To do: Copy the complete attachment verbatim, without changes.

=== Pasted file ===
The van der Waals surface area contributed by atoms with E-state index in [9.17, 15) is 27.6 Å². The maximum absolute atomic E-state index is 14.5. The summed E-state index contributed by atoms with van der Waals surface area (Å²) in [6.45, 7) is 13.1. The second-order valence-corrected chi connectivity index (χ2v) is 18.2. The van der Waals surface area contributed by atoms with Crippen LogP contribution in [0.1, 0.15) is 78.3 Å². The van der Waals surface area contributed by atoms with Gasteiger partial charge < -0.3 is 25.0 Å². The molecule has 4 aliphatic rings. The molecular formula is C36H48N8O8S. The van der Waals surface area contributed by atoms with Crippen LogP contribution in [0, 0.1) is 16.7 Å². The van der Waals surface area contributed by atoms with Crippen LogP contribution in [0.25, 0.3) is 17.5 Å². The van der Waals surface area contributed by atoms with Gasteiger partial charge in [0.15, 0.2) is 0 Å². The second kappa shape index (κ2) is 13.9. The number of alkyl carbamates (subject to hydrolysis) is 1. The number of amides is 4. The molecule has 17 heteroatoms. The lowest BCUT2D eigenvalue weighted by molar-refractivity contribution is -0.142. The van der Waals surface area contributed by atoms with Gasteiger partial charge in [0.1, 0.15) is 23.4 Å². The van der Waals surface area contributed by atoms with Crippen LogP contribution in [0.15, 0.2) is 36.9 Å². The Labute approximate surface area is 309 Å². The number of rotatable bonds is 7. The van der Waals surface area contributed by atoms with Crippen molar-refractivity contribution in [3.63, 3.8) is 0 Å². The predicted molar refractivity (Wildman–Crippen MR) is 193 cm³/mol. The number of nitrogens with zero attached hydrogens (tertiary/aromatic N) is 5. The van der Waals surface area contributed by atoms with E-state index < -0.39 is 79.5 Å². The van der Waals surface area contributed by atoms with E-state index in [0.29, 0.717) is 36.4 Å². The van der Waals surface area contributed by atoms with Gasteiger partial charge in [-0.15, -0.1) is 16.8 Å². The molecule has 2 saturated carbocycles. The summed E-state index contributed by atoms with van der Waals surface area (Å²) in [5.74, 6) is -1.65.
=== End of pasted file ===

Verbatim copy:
The van der Waals surface area contributed by atoms with E-state index in [9.17, 15) is 27.6 Å². The maximum absolute atomic E-state index is 14.5. The summed E-state index contributed by atoms with van der Waals surface area (Å²) in [6.45, 7) is 13.1. The second-order valence-corrected chi connectivity index (χ2v) is 18.2. The van der Waals surface area contributed by atoms with Crippen LogP contribution in [0.1, 0.15) is 78.3 Å². The van der Waals surface area contributed by atoms with Gasteiger partial charge < -0.3 is 25.0 Å². The molecule has 4 aliphatic rings. The molecular formula is C36H48N8O8S. The van der Waals surface area contributed by atoms with Crippen LogP contribution in [0, 0.1) is 16.7 Å². The van der Waals surface area contributed by atoms with Crippen LogP contribution in [0.25, 0.3) is 17.5 Å². The van der Waals surface area contributed by atoms with Gasteiger partial charge in [0.15, 0.2) is 0 Å². The second kappa shape index (κ2) is 13.9. The number of alkyl carbamates (subject to hydrolysis) is 1. The number of amides is 4. The molecule has 17 heteroatoms. The lowest BCUT2D eigenvalue weighted by molar-refractivity contribution is -0.142. The van der Waals surface area contributed by atoms with Gasteiger partial charge in [0.1, 0.15) is 23.4 Å². The van der Waals surface area contributed by atoms with Crippen LogP contribution in [0.15, 0.2) is 36.9 Å². The Labute approximate surface area is 309 Å². The number of rotatable bonds is 7. The van der Waals surface area contributed by atoms with Crippen molar-refractivity contribution in [3.63, 3.8) is 0 Å². The predicted molar refractivity (Wildman–Crippen MR) is 193 cm³/mol. The number of nitrogens with zero attached hydrogens (tertiary/aromatic N) is 5. The van der Waals surface area contributed by atoms with E-state index < -0.39 is 79.5 Å². The van der Waals surface area contributed by atoms with E-state index in [0.29, 0.717) is 36.4 Å². The van der Waals surface area contributed by atoms with Gasteiger partial charge in [-0.15, -0.1) is 16.8 Å². The molecule has 2 saturated carbocycles. The summed E-state index contributed by atoms with van der Waals surface area (Å²) in [5.74, 6) is -1.65.